Summer Books, Part Two

10:44 am


In case you missed Part One of my summer book recommendations, you can find it here! We will continue where we left off:

The Wonderful Wizard of Oz by L. Frank Baum - I've been the film more times than I can count on all of my digits, but I found out recently exactly how many books there are in the series (about 14, blimey) and knew I had to give them a good go. So far this is the only one I've read but to me it just feels like summer

The Lost Art of Sinking* by Naomi Booth - A very recent read I found on NetGalley and rather enjoyed. It tells the story of Esther, obsessed with a game she used to play in school that involved holding your breath until you feel swoony. It's a very quick, very odd read, but the whole thing has an atmosphere of hazy summer days.

Submarine by Joe Dunthorne - Submarine is up there as one of my all-time favourite films, so I naturally couldn't help but feel a little disappointed when the book wasn't at all similar. However, the book standing by itself is still very enjoyable and gives a hilarious view of what being a self-involved teenager is really like. It feels a lot darker than the adaptation but in that way I think it's more realistic.

A Visit from the Goon Squad by Jennifer Egan - This book. This book. An absolutely beautiful depiction of how people's lives can so easily intertwine over the years but in such bizarre, farfetched ways. Please read this book.

The Great Gatsby by F. Scott Fitzgerald - I think this is the summer novel, even if I wasn't a huge fan of it myself.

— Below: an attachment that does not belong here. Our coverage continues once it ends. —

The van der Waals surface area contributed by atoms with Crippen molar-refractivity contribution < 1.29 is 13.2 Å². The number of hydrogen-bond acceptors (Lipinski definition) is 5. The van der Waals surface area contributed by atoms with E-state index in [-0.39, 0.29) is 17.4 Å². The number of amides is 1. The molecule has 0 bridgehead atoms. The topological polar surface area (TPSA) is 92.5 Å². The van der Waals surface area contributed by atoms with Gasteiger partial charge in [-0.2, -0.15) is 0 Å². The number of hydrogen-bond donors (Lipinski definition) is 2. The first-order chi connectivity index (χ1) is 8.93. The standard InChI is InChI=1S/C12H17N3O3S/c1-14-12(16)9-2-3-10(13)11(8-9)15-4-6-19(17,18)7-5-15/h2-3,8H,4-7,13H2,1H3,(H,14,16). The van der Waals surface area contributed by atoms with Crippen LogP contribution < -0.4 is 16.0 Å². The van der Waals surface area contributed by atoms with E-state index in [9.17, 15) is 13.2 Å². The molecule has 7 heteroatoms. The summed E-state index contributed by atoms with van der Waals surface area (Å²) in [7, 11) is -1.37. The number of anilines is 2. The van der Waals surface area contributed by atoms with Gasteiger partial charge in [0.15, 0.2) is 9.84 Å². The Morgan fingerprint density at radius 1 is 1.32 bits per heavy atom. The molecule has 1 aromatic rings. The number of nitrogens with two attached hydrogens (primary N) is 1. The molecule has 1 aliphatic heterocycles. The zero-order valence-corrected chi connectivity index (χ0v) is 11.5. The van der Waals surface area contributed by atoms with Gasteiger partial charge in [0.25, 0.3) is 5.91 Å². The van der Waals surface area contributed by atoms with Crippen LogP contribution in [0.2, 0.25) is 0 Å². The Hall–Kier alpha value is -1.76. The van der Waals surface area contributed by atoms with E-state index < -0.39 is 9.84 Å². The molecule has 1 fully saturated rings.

Eat Pray Love by Elizabeth Gilbert - Read this book in the summer sunshine and pretend you're in Italy, Indonesia, and India. I feel like I want to reread this book every month because of the way it made me feel. Don't watch the film though, it's naff.

Herland by Charlotte Perkins Gilman - What's summer without a hidden single-sex utopia? Don't expect this to live up to your contemporary feminist expectations because it was written in 1915, but some of it is rather inspired.

Joyland by Stephen King - My first foray into Stephen King two summers ago probably shouldn't have been something so recent, but I enjoyed it all the same. This book takes place over, if I remember correctly, Spring Break and details a teenage boy's ventures into love and death. It's spooky and reminds me of old school murder mysteries, rather than anything deeply horrific and psychological. A very fun summer read.

Sweet Tooth by Jeff Lemire - One of my favourite graphic novel collections, it's about a boy-deer hybrid who has been raised in isolation and now must fend for himself in a deeply dangerous and judgmental world. I fell in love with these characters and still feel a loss after it ending

Mrs Dalloway by Virginia Woolf - A summer day in the life of Clarissa Dalloway.

M x

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